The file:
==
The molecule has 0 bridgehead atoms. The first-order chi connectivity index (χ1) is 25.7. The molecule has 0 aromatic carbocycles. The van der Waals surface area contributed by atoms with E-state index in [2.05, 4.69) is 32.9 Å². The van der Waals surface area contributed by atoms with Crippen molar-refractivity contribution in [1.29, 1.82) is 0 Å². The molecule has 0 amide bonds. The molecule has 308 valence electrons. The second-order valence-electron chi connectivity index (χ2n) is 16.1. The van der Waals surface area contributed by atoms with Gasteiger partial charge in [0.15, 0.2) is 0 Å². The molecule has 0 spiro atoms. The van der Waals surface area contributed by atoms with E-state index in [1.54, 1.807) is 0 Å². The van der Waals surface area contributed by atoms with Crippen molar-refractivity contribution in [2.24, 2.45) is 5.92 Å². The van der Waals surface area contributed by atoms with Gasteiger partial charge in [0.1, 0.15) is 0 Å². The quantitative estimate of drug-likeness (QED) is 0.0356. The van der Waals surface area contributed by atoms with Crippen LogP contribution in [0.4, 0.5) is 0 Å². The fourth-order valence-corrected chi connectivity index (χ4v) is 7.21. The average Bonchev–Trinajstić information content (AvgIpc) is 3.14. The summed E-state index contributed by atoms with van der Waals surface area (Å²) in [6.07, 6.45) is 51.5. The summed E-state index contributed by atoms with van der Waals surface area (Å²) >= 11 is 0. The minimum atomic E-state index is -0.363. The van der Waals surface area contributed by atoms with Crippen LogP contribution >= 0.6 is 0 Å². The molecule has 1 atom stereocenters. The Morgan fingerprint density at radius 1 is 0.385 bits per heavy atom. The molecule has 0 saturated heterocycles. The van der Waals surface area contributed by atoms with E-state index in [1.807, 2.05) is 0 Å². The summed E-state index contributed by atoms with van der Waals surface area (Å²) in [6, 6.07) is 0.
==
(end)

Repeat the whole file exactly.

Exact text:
The molecule has 0 bridgehead atoms. The first-order chi connectivity index (χ1) is 25.7. The molecule has 0 aromatic carbocycles. The van der Waals surface area contributed by atoms with E-state index in [2.05, 4.69) is 32.9 Å². The van der Waals surface area contributed by atoms with Crippen molar-refractivity contribution in [1.29, 1.82) is 0 Å². The molecule has 0 amide bonds. The molecule has 308 valence electrons. The second-order valence-electron chi connectivity index (χ2n) is 16.1. The van der Waals surface area contributed by atoms with Gasteiger partial charge in [0.15, 0.2) is 0 Å². The molecule has 0 spiro atoms. The van der Waals surface area contributed by atoms with E-state index in [1.54, 1.807) is 0 Å². The van der Waals surface area contributed by atoms with Crippen molar-refractivity contribution in [2.24, 2.45) is 5.92 Å². The van der Waals surface area contributed by atoms with Gasteiger partial charge in [0.1, 0.15) is 0 Å². The quantitative estimate of drug-likeness (QED) is 0.0356. The van der Waals surface area contributed by atoms with Crippen LogP contribution in [0.4, 0.5) is 0 Å². The fourth-order valence-corrected chi connectivity index (χ4v) is 7.21. The average Bonchev–Trinajstić information content (AvgIpc) is 3.14. The summed E-state index contributed by atoms with van der Waals surface area (Å²) in [6.07, 6.45) is 51.5. The summed E-state index contributed by atoms with van der Waals surface area (Å²) >= 11 is 0. The minimum atomic E-state index is -0.363. The van der Waals surface area contributed by atoms with Crippen LogP contribution >= 0.6 is 0 Å². The molecule has 1 atom stereocenters. The Morgan fingerprint density at radius 1 is 0.385 bits per heavy atom. The molecule has 0 saturated heterocycles. The van der Waals surface area contributed by atoms with E-state index in [1.807, 2.05) is 0 Å². The summed E-state index contributed by atoms with van der Waals surface area (Å²) in [6, 6.07) is 0.